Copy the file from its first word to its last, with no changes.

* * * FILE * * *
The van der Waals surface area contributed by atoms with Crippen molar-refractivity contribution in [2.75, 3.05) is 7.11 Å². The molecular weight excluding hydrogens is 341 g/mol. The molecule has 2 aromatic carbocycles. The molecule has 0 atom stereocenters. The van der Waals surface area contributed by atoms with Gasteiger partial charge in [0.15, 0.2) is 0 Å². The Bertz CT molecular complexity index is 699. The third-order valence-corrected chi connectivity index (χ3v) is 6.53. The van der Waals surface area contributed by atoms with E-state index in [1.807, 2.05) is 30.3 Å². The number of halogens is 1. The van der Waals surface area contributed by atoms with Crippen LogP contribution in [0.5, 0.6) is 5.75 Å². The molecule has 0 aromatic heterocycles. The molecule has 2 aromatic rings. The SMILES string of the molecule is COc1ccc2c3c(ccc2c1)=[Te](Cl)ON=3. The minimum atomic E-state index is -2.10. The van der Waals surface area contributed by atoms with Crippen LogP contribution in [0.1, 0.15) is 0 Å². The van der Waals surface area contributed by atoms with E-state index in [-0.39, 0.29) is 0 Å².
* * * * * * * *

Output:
The van der Waals surface area contributed by atoms with Crippen molar-refractivity contribution in [2.75, 3.05) is 7.11 Å². The molecular weight excluding hydrogens is 341 g/mol. The molecule has 2 aromatic carbocycles. The molecule has 0 atom stereocenters. The van der Waals surface area contributed by atoms with Gasteiger partial charge in [0.15, 0.2) is 0 Å². The Bertz CT molecular complexity index is 699. The third-order valence-corrected chi connectivity index (χ3v) is 6.53. The van der Waals surface area contributed by atoms with E-state index in [1.807, 2.05) is 30.3 Å². The number of halogens is 1. The van der Waals surface area contributed by atoms with Crippen LogP contribution in [0.5, 0.6) is 5.75 Å². The molecule has 0 aromatic heterocycles. The molecule has 2 aromatic rings. The SMILES string of the molecule is COc1ccc2c3c(ccc2c1)=[Te](Cl)ON=3. The minimum atomic E-state index is -2.10. The van der Waals surface area contributed by atoms with Crippen LogP contribution in [0.1, 0.15) is 0 Å². The van der Waals surface area contributed by atoms with E-state index in [-0.39, 0.29) is 0 Å².